MyPhoneDesktop Links Your Computer and iDevice the Way Apple Should Have

Illustration for article titled MyPhoneDesktop Links Your Computer and iDevice the Way Apple Should Have

Froyo? That's just what the myPhoneDesktop app eats after a hard day of wirelessly zapping links, text and images from your computer to your iPhone or iPad—a taste of the mouthwatering functionality Google demoed on Android last week.


As it becomes clearer that smart phones and tablets aren't people's lesser computers but simply their other computers, one of the greatest frustrations—and something Google tantalizingly promised to address with Android 2.2—is how isolated all of these devices are from one another. Thankfully, myPhoneDesktop lets your iPhone and iPad get intimate with your Mac, Windows or Linux PC, without the USB chastity belt or overbearing iTunes chaperone.

Illustration for article titled MyPhoneDesktop Links Your Computer and iDevice the Way Apple Should Have

Despite its unwieldy name and its unforgiving website, myPhoneDesktop is a pretty smooth operator. You just copy something to your clipboard on your computer—a phone number, a scrap of text, a URL, an image—and the desktop app will beam it over WiFi or 3G to your device of choice. It's a quick, smart way to dial a phone number you encounter on the net, zap a map from your browser to your iPhone as you go out the door, or push a website over to your iPad for further perusal. To be fair, it's not nearly as ambitious as the stuff Google was showing off—you can't, say, buy songs or apps and send them to your phone—but myPhoneDesktop is here now, and it works well.

Best of all, things go where they're supposed to. When I copied YouTube links, they opened in the native YouTube app; crazy-long Google maps links opened in the Maps app; and images were instantly saved in my iPad's photo album. Simply put, this is how computers and mobile devices should interact—seamlessly. Everything you send has to go through myPhoneDesktop's app, which means that the app has to open, log you in, and then process the image/link/whatever you just beamed to it, but it's only a hiccup compared to the ordeal of syncing a new iPad background image via iTunes, or even compared to the workaround of emailing yourself the image.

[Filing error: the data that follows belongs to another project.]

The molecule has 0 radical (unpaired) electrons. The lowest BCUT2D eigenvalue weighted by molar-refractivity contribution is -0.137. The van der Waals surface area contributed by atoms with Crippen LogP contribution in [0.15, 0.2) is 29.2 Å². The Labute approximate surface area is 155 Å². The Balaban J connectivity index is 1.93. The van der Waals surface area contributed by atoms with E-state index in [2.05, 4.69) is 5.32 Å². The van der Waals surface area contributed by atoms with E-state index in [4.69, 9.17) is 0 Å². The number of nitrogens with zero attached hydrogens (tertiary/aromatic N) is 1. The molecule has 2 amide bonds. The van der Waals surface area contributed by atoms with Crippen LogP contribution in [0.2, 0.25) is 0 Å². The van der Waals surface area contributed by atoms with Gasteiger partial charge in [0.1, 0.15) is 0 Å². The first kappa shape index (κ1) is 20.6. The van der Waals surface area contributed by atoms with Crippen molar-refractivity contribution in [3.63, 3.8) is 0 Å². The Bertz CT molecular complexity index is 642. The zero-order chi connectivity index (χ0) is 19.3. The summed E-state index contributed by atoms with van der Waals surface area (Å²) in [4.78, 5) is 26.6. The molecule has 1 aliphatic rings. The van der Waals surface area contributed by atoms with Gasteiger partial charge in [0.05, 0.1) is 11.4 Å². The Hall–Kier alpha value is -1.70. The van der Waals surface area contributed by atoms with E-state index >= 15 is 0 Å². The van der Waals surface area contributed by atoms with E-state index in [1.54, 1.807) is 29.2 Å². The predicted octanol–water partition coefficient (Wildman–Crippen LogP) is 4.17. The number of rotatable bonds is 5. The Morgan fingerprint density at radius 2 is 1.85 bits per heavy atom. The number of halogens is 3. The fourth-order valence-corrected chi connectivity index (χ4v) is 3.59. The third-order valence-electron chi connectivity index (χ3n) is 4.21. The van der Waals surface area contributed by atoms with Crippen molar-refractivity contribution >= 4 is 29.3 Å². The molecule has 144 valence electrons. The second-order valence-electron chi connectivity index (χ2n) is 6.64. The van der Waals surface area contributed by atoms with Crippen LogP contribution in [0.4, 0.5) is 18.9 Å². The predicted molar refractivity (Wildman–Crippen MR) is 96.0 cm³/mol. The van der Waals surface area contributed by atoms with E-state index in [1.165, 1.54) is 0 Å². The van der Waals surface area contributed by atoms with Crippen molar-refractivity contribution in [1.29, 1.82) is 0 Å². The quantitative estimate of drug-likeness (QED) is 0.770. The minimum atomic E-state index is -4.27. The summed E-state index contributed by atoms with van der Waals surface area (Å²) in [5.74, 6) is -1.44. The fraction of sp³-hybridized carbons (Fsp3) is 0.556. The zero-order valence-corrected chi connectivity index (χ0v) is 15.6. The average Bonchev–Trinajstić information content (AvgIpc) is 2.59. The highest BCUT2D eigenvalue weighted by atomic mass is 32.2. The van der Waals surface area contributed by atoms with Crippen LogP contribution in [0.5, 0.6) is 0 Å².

Illustration for article titled MyPhoneDesktop Links Your Computer and iDevice the Way Apple Should Have

Sweetening the deal, push notifications give you the option to check your beamed material that very second or let it collect in the app where you can check it out later.

There are myPhoneDesktop clients for Macs, PCs, and Linux machines, as well as a web-based app if you find yourself needing to zap from an unfamiliar computer. There's support for Growl and a bunch of keyboard shortcuts and the next version, pending App Store approval, will have support for multiple iDevices and and and, drum roll please, the app that has got me so breathlessly excited can be had in the App Store right now for only $2.


It almost seems ludicrous to heap so much praise on an app that accomplishes such a stupidly simple task, but the other side of that coin is realizing just how ludicrous it is that iPhones and iPads don't have this type of integration to begin with. For iDevice users who've been yearning for that connection, MyPhoneDesktop will help you go back to the days when the only froyo you secretly craved was Pinkberry's. [App Store via myPhoneDesktop]


For anybody interested, I'm the author of a similar Android app called ClipBird that's totally free. The desktop app only works on Windows and the web site is practically nonexistant so far, but it works really well and has many of the same features as this thing.

It was originally designed for my personal use, and I used it to copy and paste text from one PC to another while I was at work, and no other solutions would work because the computers were on different networks. After I got soiled by that, I extended the functionality to my phone. Since I had already written it for myself, I decided to extend the functionality to you guys for free.

I'm in the middle of some big updates that will make it much more deeply integrated into the Android OS, and I was going to submit it to Gizmodo after that update was done to see if they'd do a writeup like this for it. Oh well.

As it stands with the current version, any time you copy something to your Windows clipboard it's invisibly uploaded (over an SSL encrypted connection) to a secure web server that I run, and then the last ten items from that list can be pulled up on your phone and used however you want. You can also send things the other way, but that has to be done manually for now.

Next update will offer the ability to paste into any textbox in any program on your phone without loading up the ClipBird app first, as well as the ability to upload from the phone without loading into the app. The next update after that will add support for sharing pictures, but that's a little further out.

My email address is in the app. If you try it out please drop me a line and let me know what you think and what you'd like to see improved.